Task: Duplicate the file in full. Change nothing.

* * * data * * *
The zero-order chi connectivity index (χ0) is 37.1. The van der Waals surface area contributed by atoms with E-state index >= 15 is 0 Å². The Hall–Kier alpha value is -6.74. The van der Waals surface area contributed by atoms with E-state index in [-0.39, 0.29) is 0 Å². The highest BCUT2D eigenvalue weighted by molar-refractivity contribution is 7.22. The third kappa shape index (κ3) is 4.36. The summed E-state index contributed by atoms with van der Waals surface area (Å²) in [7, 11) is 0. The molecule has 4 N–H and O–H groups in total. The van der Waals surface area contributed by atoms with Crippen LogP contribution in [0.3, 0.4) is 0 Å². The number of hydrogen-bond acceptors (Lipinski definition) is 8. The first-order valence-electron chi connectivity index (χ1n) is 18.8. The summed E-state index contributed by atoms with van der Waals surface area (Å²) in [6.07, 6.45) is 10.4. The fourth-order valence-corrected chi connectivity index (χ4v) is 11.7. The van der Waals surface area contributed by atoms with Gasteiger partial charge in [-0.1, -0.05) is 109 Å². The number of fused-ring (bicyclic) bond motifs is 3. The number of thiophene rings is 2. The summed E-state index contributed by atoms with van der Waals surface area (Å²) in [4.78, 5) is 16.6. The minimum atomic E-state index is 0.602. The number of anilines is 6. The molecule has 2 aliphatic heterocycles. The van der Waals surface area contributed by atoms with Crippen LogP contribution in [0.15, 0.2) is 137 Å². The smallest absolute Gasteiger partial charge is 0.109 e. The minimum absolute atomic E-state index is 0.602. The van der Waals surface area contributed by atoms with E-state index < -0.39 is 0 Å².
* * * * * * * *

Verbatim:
The zero-order chi connectivity index (χ0) is 37.1. The van der Waals surface area contributed by atoms with E-state index >= 15 is 0 Å². The Hall–Kier alpha value is -6.74. The van der Waals surface area contributed by atoms with E-state index in [-0.39, 0.29) is 0 Å². The highest BCUT2D eigenvalue weighted by molar-refractivity contribution is 7.22. The third kappa shape index (κ3) is 4.36. The summed E-state index contributed by atoms with van der Waals surface area (Å²) in [7, 11) is 0. The molecule has 4 N–H and O–H groups in total. The van der Waals surface area contributed by atoms with Crippen LogP contribution in [0.3, 0.4) is 0 Å². The number of hydrogen-bond acceptors (Lipinski definition) is 8. The first-order valence-electron chi connectivity index (χ1n) is 18.8. The summed E-state index contributed by atoms with van der Waals surface area (Å²) in [6.07, 6.45) is 10.4. The fourth-order valence-corrected chi connectivity index (χ4v) is 11.7. The van der Waals surface area contributed by atoms with Gasteiger partial charge in [-0.1, -0.05) is 109 Å². The number of fused-ring (bicyclic) bond motifs is 3. The number of thiophene rings is 2. The summed E-state index contributed by atoms with van der Waals surface area (Å²) in [4.78, 5) is 16.6. The minimum atomic E-state index is 0.602. The number of anilines is 6. The molecule has 2 aliphatic heterocycles. The van der Waals surface area contributed by atoms with Crippen LogP contribution in [0.15, 0.2) is 137 Å². The smallest absolute Gasteiger partial charge is 0.109 e. The minimum absolute atomic E-state index is 0.602. The van der Waals surface area contributed by atoms with E-state index < -0.39 is 0 Å².